Patient impact

Prior to introducing ultrasound-guided extended-length PIVCs at Aintree Hospital, Liverpool Hospitals NHS Foundation Trust, patient treatments or procedures were delayed or cancelled when PIVCs repeatedly failed. Ordinarily, patients with failed devices were escalated to the vascular access team and a peripheral midline insertion was the only suitable alternative that could be provided. Extended-length PIVCs are an alternative that reduces the need to use midlines, improving the patient experience and benefiting the healthcare organisation.

As a result, pathways have been developed with radiology and outpatient day-case services, allowing patients with DIVA to attend the vascular access team for extended-length PIVC insertion immediately prior to their procedure or treatment, ensuring reliable, timely vascular access. PIVCs are more cost-effective and less invasive than the alternatives used prior to this and avoid any additional procedural risks. The use of these devices also reduces resources and time wasted on failed attempts and the subsequent impact on the patient journey. In addition, this intervention has evolved into the provision of ultrasound-guided phlebotomy, reducing the number of failed phlebotomy attempts for patients with DIVA. These services have emerged gradually, precipitated by patient need, reflecting the prevalence of this patient cohort, with more than one-third of adults reported to have difficult IV access (Whalen et al, 2017). The pain and anxiety associated with undergoing multiple, painful needle punctures, are also reduced as patients are reassured that they can access a service that meets their vascular access needs, which are more complex for these patients than for those who do not have DIVA.


This evaluation included the placement of a large number of extended-length PIVCs and used comprehensive surveillance. It demonstrated high success rates and low complication rates. The study has demonstrated that safe, effective peripheral access can be achieved in the DIVA population with extended-length PIVCs, which are effective in the real-world clinical setting, not only during insertion, but post insertion also.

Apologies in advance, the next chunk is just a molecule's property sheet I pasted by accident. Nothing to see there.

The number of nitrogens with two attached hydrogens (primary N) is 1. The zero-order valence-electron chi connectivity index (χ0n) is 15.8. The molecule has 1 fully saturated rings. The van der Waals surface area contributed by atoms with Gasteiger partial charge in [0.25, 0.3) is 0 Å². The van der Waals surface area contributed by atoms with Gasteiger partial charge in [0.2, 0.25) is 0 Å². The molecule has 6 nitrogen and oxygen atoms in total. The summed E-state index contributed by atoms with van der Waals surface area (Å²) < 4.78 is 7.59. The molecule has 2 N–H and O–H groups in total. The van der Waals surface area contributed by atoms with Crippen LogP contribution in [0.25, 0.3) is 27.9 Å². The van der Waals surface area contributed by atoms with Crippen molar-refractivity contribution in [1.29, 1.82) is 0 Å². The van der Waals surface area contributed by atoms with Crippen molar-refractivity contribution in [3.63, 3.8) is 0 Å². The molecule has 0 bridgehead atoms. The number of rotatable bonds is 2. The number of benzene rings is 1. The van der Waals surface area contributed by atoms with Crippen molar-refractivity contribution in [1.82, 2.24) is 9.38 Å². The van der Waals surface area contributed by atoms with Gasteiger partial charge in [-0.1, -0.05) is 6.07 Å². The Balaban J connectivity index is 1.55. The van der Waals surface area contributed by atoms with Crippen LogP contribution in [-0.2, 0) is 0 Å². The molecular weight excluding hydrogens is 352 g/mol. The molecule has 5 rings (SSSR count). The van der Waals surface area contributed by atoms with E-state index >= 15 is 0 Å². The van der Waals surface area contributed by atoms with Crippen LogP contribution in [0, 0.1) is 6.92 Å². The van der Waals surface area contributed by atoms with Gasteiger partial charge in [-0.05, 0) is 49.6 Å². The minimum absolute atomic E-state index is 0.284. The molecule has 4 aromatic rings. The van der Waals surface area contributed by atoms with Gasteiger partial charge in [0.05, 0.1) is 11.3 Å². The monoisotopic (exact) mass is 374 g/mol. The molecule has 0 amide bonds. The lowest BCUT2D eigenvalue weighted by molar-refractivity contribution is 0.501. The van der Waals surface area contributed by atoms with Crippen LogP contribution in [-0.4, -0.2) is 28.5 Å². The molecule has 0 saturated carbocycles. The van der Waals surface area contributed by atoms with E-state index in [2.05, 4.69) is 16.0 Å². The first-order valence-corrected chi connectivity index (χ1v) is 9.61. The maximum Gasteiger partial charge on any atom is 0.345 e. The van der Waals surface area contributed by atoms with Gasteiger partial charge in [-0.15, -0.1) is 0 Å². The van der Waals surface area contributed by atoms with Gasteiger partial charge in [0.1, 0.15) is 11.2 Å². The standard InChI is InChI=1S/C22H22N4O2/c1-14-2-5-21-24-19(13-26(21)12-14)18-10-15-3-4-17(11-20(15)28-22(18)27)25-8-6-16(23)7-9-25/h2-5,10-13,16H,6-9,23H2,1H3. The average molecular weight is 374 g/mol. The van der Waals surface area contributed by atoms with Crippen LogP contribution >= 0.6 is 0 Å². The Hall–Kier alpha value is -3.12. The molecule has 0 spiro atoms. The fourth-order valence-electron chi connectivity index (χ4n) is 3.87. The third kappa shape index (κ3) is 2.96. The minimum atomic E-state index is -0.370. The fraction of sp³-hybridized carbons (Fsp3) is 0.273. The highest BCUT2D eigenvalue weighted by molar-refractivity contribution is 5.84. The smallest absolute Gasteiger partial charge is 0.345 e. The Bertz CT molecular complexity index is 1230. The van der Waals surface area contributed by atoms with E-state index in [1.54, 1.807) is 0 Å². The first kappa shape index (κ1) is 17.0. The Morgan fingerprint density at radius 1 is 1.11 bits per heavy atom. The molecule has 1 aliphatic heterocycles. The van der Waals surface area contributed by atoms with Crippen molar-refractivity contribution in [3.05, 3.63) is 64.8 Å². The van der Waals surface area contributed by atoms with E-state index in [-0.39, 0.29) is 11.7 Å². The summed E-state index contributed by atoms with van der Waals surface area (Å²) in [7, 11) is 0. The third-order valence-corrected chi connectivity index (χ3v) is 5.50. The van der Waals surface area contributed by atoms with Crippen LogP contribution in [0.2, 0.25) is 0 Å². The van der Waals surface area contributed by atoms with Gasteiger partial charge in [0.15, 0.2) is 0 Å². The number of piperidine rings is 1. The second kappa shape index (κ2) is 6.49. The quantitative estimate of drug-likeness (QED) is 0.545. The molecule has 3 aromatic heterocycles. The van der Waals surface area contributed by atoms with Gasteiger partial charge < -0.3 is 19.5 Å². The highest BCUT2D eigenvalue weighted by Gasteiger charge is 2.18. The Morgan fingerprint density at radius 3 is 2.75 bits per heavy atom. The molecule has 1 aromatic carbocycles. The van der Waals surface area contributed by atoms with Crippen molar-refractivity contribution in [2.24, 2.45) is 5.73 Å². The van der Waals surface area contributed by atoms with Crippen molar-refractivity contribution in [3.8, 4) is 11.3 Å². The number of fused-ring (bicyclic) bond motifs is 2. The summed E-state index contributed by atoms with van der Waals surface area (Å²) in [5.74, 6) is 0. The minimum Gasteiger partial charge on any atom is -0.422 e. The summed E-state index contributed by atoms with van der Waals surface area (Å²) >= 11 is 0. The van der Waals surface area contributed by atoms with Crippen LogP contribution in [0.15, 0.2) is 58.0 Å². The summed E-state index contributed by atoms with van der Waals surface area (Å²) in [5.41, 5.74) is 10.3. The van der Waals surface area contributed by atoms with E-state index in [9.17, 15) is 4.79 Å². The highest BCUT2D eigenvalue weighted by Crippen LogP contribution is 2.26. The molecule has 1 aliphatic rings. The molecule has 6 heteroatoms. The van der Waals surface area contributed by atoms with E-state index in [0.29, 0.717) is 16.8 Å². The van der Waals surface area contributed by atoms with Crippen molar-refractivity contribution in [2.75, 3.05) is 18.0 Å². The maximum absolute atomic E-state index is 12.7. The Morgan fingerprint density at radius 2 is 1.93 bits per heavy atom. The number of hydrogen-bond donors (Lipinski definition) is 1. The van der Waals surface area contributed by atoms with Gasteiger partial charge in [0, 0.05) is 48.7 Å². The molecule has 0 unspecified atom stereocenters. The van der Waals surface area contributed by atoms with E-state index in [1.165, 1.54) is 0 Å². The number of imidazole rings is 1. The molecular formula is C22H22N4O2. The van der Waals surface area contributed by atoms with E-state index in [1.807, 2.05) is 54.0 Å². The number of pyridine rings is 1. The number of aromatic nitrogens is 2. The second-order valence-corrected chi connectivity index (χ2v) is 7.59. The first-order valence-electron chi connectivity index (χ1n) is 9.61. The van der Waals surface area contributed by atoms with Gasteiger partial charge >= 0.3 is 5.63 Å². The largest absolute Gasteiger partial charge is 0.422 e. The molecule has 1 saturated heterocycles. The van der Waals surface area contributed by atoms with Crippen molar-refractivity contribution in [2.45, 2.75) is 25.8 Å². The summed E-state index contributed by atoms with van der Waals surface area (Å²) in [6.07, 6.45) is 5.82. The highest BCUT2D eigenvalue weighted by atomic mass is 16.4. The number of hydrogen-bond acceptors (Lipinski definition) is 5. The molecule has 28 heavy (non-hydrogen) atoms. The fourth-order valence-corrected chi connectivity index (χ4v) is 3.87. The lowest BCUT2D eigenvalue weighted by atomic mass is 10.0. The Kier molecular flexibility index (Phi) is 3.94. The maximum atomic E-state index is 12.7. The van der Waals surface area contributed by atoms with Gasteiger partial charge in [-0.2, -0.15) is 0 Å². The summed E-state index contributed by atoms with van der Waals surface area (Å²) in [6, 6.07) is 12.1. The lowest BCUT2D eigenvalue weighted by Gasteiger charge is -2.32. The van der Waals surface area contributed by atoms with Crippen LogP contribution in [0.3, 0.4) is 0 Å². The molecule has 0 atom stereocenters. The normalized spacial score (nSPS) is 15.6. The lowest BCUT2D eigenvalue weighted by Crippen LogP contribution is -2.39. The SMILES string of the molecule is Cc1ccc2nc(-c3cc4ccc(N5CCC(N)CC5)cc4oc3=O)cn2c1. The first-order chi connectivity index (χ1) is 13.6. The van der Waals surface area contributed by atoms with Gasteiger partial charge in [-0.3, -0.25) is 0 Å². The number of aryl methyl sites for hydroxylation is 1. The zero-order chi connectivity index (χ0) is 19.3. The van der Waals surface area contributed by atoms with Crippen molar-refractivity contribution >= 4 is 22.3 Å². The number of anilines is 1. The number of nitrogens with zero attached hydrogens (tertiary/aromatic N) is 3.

This study collected real-time data from many health professionals. As such, there is a risk of erroneous data entry and/or data recall. It did not collect data on:

  • The number of patients who were assessed but did not have a PIVC inserted
  • The number of failed attempts prior to the patient being referred to the vascular access team
  • The first-attempt success rate during the initial phase of the evaluation
  • The number of rescue procedures that were avoided.

In addition, no comparative data were collected on patients with DIVA who had standard-length peripheral catheters inserted, nor were any clinical data available on patient parameters that may have affected device dwell time, such as patient weight or age.


To the authors' knowledge this is the first study within an NHS setting to explore the effectiveness of extended-length PIVCs placed in patients with DIVA. Taking into account all the data presented, the authors consider that the introduction of extended-length catheters in their hospital has improved the quality of life for patients with DIVA, reduced the number of failed cannulation attempts and delays in IV therapy, as well as reducing the number of cancelled procedures and investigations.

It is also important to highlight that the introduction of extended-length PIVCs has reduced the necessity to use more costly invasive lines for cannulation, has improved the delivery of therapy and procedures, and improved first-attempt insertion rates for patients with DIVA.


  • Extended length peripheral intravenous catheters (PIVCs) provide reliable access in patients with difficult intravenous access (DIVA)
  • Ultrasound-guided PIVCs can be successfully implemented in a vascular access team
  • Extended dwell times and low complication rates can be achieved in patients with DIVA

CPD reflective questions

  • Do any patients in your current practice have difficult intravenous access?
  • Does the failure of peripheral intravenous catheters impact your practice?
  • Can you implement extended-length PIVCs into your practice or that of others, and what actions do you need to take to make this happen?